At Armada, we cultivate creators.
Creators are pioneers, visionaries, and empathetic collaborators. They are boundary-busting innovators, they work across disciplines, and they’re open-minded agents of change. Creators take advantage of the many challenges and opportunities provided by the globalized world, and they invent new solutions for tomorrow’s problems.
Through research and experimentation, we’ve developed our own three-part pedagogy for helping learners of all ages become the creators they were meant to be.
In World Class Learners, Dr. Yong Zhao calls on the world’s education system to foster a new kind of young person: the global creative entrepreneur. Entrepreneurs are compassionate creators who can empathize with people’s needs and build solutions, services, and products for the world’s problems. While entrepreneurship is often associated purely with business, we believe an entrepreneurial mindset is an essential quality for any undertaking. Entrepreneurs are social, economic, and political innovators who view failure as an opportunity for growth and challenges as fertile soil for discovery. Entrepreneurs realize that our life’s work should be found at the intersection of our great passions and the world’s great needs. We foster entrepreneurship by combining our key methods of mentoring, learner autonomy, and product-based learning.
BIG PICTURE CAPACITY
People with big picture capacity have a comprehensive range of skills and connect seemingly disparate areas of knowledge in their quest to find and solve problems. The world’s problems and opportunities aren’t separated into the typical silos of math, science, language, and history. Big picture ability is deeply rooted in the real world. As Daniel Pink argues in A Whole New Mind, today’s workers and thinkers must be able to perceive the symphony of the big picture amidst the everyday turmoil of small details and demands. People who will thrive in tomorrow’s world will be flexible and multifaceted, interdisciplinary and audacious. They will never see their learning as limited by a major, and their work will never be limited by their profession.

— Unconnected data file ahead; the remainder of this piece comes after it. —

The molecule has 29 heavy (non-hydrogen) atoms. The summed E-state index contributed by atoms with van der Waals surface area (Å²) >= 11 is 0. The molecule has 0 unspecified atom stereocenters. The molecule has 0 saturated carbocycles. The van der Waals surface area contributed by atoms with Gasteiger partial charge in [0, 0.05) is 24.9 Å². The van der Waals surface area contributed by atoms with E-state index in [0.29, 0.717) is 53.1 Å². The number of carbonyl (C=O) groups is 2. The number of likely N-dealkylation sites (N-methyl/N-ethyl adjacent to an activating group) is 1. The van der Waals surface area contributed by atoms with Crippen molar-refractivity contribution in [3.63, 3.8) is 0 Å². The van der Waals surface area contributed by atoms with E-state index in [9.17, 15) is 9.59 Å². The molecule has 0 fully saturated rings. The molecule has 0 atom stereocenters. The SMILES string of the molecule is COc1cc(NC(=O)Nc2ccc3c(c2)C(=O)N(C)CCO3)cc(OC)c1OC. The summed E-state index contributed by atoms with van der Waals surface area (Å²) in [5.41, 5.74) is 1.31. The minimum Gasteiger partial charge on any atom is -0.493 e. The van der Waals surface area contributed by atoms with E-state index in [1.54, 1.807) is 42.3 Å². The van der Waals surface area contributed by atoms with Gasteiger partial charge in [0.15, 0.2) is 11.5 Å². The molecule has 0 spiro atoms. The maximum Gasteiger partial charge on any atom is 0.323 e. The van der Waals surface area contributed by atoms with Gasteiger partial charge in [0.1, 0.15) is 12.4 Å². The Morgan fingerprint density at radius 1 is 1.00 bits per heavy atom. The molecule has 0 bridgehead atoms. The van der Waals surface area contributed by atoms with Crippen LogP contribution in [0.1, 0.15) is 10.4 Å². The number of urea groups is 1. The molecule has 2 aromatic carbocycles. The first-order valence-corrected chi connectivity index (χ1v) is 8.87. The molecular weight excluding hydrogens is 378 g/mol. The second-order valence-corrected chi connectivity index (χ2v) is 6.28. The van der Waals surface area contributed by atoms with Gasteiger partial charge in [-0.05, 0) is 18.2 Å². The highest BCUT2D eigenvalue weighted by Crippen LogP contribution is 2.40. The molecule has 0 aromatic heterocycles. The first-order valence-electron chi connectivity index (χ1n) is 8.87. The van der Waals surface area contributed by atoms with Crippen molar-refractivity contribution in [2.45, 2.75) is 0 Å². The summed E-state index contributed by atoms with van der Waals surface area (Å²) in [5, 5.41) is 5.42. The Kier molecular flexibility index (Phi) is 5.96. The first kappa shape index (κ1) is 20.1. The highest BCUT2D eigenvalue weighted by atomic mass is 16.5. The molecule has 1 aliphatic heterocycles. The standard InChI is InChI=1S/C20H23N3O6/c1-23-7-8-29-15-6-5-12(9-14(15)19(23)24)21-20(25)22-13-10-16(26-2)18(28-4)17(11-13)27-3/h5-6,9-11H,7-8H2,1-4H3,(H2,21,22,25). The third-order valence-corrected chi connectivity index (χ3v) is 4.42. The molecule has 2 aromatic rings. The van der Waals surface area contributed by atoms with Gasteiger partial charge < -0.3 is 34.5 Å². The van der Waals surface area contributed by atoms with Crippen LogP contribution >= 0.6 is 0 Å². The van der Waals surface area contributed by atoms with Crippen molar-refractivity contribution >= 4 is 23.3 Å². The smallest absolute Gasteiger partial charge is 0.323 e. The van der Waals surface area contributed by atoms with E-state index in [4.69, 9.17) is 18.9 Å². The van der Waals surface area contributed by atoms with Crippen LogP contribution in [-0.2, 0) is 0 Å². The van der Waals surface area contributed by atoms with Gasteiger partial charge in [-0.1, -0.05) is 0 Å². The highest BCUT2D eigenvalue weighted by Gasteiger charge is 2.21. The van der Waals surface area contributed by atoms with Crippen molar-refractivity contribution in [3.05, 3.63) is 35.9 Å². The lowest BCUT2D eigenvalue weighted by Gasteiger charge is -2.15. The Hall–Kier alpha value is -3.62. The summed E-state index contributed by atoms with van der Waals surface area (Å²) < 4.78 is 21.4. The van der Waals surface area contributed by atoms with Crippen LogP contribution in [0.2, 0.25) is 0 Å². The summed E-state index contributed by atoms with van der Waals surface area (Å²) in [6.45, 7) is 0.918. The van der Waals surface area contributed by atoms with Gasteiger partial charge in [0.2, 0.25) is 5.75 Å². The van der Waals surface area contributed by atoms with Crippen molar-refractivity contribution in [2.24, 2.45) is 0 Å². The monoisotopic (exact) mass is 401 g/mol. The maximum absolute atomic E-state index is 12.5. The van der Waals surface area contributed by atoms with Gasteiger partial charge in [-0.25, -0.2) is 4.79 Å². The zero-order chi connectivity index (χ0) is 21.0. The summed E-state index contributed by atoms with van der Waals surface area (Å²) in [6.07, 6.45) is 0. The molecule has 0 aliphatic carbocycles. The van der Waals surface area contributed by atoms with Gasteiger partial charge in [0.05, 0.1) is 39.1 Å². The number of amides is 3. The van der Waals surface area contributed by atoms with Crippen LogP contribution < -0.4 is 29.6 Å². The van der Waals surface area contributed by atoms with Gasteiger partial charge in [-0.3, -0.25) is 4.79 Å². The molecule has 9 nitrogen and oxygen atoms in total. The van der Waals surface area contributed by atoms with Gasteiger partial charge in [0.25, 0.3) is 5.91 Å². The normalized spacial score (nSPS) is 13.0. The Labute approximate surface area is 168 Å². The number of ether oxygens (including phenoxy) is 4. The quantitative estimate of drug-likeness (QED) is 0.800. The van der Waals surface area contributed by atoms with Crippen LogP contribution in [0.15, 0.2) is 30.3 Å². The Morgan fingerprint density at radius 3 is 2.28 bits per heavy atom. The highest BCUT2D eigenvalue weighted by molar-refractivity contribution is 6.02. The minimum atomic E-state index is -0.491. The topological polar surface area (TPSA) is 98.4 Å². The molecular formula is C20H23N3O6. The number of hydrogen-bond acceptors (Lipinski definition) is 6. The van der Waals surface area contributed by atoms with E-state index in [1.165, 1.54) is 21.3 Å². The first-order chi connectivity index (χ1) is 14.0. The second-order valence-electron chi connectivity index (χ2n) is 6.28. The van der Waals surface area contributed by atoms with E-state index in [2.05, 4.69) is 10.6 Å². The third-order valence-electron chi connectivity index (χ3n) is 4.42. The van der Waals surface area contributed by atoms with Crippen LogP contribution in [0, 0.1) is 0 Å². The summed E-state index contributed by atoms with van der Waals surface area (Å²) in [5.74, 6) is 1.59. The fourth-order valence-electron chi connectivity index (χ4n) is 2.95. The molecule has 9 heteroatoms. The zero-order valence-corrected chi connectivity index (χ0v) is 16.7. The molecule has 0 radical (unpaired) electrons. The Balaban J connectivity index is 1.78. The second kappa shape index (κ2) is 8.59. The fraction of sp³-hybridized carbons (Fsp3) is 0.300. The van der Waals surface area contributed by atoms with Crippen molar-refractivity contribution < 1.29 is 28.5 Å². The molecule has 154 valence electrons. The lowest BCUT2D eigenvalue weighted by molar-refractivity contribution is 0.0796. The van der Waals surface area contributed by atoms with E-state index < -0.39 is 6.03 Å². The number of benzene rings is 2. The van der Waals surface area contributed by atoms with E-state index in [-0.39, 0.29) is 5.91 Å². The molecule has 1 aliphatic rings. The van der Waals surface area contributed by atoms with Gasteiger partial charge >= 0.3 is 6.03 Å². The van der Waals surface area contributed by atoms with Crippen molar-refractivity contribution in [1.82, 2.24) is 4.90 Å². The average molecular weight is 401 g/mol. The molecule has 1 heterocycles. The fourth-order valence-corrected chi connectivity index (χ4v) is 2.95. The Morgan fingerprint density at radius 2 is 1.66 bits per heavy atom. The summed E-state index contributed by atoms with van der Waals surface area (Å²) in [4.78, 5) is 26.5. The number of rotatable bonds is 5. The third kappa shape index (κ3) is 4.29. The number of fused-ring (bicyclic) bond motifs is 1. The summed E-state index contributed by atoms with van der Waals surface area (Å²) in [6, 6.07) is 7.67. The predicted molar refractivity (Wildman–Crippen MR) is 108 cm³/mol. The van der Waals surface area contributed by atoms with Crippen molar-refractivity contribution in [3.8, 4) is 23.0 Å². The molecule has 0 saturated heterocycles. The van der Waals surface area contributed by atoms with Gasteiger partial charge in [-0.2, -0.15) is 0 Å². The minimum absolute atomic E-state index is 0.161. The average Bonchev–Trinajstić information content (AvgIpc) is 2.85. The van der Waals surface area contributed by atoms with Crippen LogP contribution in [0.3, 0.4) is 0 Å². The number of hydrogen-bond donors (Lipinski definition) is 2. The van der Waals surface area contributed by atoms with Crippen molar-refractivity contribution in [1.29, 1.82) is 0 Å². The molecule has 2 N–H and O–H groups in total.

As the world grows more interconnected, communicating effectively and openly has become a fundamental skill. Our emphasis on complex communication reflects our international focus, and we work hard to grow in our ability to share, discuss, challenge, and learn from people of different cultures, languages, and ages. Meanwhile, experts like Rene Brown have shown that the “soft skills” of empathy and vulnerability are often the deciding factors in leading a happy, meaningful life. For us, the concept of complex communication strengthens our capacity to generate solutions, products, and services that people will actually need and want. Empathizing with users is one of the essential elements of design thinking, and the skills of complex communication will allow creators to connect with collaborators and like-minded people around the world.
A WORD ABOUT MENTORSHIP
Mentorship is hugely important for our approach to education, and Mentors take on many roles within the lives of Armada’s young learners: they are simultaneously guidance counselors, role models, collaborators, and friends. We don’t like to use the words students and teachers because it doesn’t reflect the relationships we build here at Armada between adults and young people – nor the dynamics of our collaborative learning process. We are committed to lifelong learning and our Mentors reflect this principle by growing their capacities alongside the children. Mentors are educators, designers, cultural workers, and researchers who help support, challenge, and guide young creators.